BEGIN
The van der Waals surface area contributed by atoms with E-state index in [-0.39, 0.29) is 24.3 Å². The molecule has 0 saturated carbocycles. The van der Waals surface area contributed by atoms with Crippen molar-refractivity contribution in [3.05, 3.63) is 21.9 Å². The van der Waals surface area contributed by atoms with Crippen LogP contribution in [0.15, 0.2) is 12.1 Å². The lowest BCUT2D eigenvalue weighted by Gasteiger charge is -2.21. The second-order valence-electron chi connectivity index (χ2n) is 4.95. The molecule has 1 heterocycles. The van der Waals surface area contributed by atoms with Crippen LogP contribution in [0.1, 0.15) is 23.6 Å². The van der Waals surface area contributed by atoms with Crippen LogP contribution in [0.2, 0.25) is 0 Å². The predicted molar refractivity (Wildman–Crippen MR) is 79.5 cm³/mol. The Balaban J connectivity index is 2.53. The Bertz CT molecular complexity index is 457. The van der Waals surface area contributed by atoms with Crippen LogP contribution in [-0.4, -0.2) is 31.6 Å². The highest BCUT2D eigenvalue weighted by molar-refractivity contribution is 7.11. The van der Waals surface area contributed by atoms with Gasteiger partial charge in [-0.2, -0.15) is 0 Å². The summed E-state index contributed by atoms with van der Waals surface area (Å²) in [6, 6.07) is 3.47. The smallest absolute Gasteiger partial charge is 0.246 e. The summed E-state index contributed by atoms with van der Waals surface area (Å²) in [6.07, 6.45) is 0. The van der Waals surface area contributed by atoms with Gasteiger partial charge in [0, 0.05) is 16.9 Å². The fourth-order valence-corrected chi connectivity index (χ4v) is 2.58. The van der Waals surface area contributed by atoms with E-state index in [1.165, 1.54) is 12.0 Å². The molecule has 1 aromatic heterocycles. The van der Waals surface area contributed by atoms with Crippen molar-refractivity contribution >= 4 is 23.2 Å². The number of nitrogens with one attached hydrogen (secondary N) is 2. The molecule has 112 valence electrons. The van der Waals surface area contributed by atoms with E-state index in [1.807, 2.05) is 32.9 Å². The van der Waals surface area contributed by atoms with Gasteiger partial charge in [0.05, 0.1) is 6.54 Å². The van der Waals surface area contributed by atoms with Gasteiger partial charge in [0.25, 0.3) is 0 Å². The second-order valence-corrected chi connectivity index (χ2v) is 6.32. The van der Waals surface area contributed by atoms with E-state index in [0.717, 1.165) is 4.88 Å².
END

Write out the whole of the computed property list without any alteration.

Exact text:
The van der Waals surface area contributed by atoms with E-state index in [-0.39, 0.29) is 24.3 Å². The molecule has 0 saturated carbocycles. The van der Waals surface area contributed by atoms with Crippen molar-refractivity contribution in [3.05, 3.63) is 21.9 Å². The van der Waals surface area contributed by atoms with Crippen LogP contribution in [0.15, 0.2) is 12.1 Å². The lowest BCUT2D eigenvalue weighted by Gasteiger charge is -2.21. The second-order valence-electron chi connectivity index (χ2n) is 4.95. The molecule has 1 heterocycles. The van der Waals surface area contributed by atoms with Crippen LogP contribution in [0.1, 0.15) is 23.6 Å². The van der Waals surface area contributed by atoms with Crippen LogP contribution in [0.2, 0.25) is 0 Å². The predicted molar refractivity (Wildman–Crippen MR) is 79.5 cm³/mol. The Balaban J connectivity index is 2.53. The Bertz CT molecular complexity index is 457. The van der Waals surface area contributed by atoms with Crippen LogP contribution in [-0.4, -0.2) is 31.6 Å². The highest BCUT2D eigenvalue weighted by molar-refractivity contribution is 7.11. The van der Waals surface area contributed by atoms with Gasteiger partial charge in [-0.2, -0.15) is 0 Å². The summed E-state index contributed by atoms with van der Waals surface area (Å²) in [6, 6.07) is 3.47. The smallest absolute Gasteiger partial charge is 0.246 e. The summed E-state index contributed by atoms with van der Waals surface area (Å²) in [6.07, 6.45) is 0. The van der Waals surface area contributed by atoms with Gasteiger partial charge in [0, 0.05) is 16.9 Å². The fourth-order valence-corrected chi connectivity index (χ4v) is 2.58. The van der Waals surface area contributed by atoms with E-state index in [1.165, 1.54) is 12.0 Å². The molecule has 1 aromatic heterocycles. The van der Waals surface area contributed by atoms with Crippen molar-refractivity contribution >= 4 is 23.2 Å². The number of nitrogens with one attached hydrogen (secondary N) is 2. The molecule has 112 valence electrons. The van der Waals surface area contributed by atoms with E-state index in [1.807, 2.05) is 32.9 Å². The van der Waals surface area contributed by atoms with Gasteiger partial charge in [0.05, 0.1) is 6.54 Å². The van der Waals surface area contributed by atoms with Gasteiger partial charge in [0.25, 0.3) is 0 Å². The second-order valence-corrected chi connectivity index (χ2v) is 6.32. The van der Waals surface area contributed by atoms with E-state index in [0.717, 1.165) is 4.88 Å².